In a series of posts last year, we highlighted the benefits for welcoming children into the corporate worship service. But like inviting a group of young children to a fine dining experience, there are challenges and some adjustments need to be made. This should be a loving, cooperative strategy involving both parents and church. Often parents just need some practical help and resources. Sometimes the church needs to make a few adjustments and give the whole church community a vision for welcoming children. Below are some resources we believe will be helpful to both parents and churches, as well as the children:
For the Church
“Let the Children Come to Me in Worship” In this video, pastor David Michael lays out a biblical vision and philosophy for encouraging children to be in the corporate worship service.
“Strategies for Engaging Children in the Worship Service” In this audio file, longtime Sunday school teacher and curriculum writer Sally Michael gives very practical advice for parents.
8 Tips for Helping Your Child Worship (free printable brochure)
My Church Notebook, Volumes 1 and 2 are designed to guide first- through sixth-grade students to participate in the service. It teaches them to actively listen to the sermon, take notes, recognize key points, ask questions, and discover more about God and His ways. Students are provided with seven prompts or questions to answer and are given additional space for further notes or drawings.
The just-released released My Church Notebook, Volume 2 includes updated illustrations and borders featuring themes relating to the life of Jesus and His parables, reminding children that Jesus is our great Savior and Lord. With God’s help, children in the worship service can discover who He is, understand more of His Word, and grow in their love for the truth.
India has over a billion people who don’t know Jesus and over a third of them are under the age of 15. Seeing the opportunity for broad Gospel ministry, Patrick Shannon, a member of College Park Church in Indianapolis, Indiana, initiated a partnership with Truth78 and Child Evangelism Fellowship India. In only a few months’ time, they reached over 112,000 children with Things Hidden, an evangelistic study for children on kingdom parables produced by Truth78.
Patrick and his wife Kimberly have been partnering with local churches in India for over 10 years–trying to help churches to be better equipped to spread the gospel. Through their engagement, including facilitating VBS programs, one of the things they found was that the churches often lacked updated materials for children. “The materials were somewhat outdated, but also not as theologically sound as I would like them to be.”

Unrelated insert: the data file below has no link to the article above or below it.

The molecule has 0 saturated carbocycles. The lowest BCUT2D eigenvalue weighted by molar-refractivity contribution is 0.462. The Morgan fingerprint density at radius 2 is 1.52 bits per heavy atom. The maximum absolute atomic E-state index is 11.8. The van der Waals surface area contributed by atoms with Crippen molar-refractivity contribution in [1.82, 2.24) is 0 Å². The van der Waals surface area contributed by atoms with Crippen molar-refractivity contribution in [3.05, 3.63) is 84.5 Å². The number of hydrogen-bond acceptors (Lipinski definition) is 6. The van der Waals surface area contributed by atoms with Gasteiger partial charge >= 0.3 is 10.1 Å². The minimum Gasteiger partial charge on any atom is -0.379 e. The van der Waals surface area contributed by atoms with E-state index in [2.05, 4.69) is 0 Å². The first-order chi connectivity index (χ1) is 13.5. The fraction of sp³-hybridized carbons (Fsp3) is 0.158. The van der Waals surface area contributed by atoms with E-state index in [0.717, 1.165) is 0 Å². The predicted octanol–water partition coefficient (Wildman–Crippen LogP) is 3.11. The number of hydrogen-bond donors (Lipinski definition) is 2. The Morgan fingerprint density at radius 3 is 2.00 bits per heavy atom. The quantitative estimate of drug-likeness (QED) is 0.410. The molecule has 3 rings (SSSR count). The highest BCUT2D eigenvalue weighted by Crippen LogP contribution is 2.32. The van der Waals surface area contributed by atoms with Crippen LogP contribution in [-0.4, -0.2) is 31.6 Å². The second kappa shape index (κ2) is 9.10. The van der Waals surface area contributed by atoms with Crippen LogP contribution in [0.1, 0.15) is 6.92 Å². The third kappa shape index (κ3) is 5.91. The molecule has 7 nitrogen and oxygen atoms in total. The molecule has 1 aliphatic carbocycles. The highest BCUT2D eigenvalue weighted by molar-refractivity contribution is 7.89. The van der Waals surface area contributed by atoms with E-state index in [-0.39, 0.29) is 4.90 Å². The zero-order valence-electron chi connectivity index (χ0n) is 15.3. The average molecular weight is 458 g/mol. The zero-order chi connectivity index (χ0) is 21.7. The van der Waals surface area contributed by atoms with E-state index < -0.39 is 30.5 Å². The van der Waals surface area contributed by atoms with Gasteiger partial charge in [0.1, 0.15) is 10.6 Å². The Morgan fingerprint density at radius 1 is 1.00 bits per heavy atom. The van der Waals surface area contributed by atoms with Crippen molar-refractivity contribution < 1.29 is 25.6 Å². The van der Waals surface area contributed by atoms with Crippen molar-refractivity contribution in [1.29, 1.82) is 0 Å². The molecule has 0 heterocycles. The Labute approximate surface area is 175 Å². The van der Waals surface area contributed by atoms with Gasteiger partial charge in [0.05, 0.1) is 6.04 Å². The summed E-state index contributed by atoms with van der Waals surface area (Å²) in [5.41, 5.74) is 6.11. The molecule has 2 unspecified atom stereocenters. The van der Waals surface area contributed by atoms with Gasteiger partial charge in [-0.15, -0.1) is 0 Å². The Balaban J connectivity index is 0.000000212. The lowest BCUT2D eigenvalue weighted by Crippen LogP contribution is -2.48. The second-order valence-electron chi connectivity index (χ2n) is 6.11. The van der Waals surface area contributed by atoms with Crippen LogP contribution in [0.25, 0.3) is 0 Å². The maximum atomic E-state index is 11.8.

Through their involvement at College Park Church, the Shannons discovered Truth78’s curriculum. David Michael, Truth78 founder and Next Generations Pastor at College Park Church, recalls learning about the Shannons’ ministry in India when they volunteered to teach. “It was just an ordinary conversation with a new volunteer small group leader for our 3rd grade class. The Shannons were an answer to our little prayer that God would provide the people we needed to launch our 2016/17 year of Sunday School.”
As the Shannons taught that 3rd grade class, they saw how they could address the need they observed in India. “We saw how powerful the curriculum is and the impact it can have on children, in terms of opening up the gospel and the glory of God.” Putting the two pieces together, Shannon thought, “If there was an opportunity to get these resources translated in local languages in India, it could be a significant tool to teach children about Jesus.”
During their ministry in India, the Shannons saw how children come to faith through VBS programs. “It’s a community event that not only provides an opportunity to share the Gospel to children but also to the entire community.” They found VBS programs to be a great way to reach unreached people groups, since people throughout India, especially in rural areas, will allow their children to participate in Christian meetings or VBS programs. “Normally, at the end of the event, the church and the pastor have an opportunity to explain what the children learned and what the Gospel is.” Shannon explains. “Through that, hopefully, people understand who the Lord is, and the message of salvation.”
For over 80 years, Child Evangelism Fellowship (CEF) has been working to reach children with the Gospel and to disciple them through the local church. In March, Shannon set up a meeting in Bangalore with the director of CEF India, Immanuel Prabhu, to network and try to understand what they were doing to reach the children of India.
Through the conversation, Shannon and Prabhu found a win-win opportunity in partnering together. As Shannon saw how CEF India was looking for materials to fill a void of activity in the summer months, he recognized how VBS can keep CEF India and children engaged throughout the course of the year. “We both quickly came to the same conclusion; if we could use the Truth78 materials and move forward with a translation program, that would be a unique opportunity to reach numerous children with the gospel.”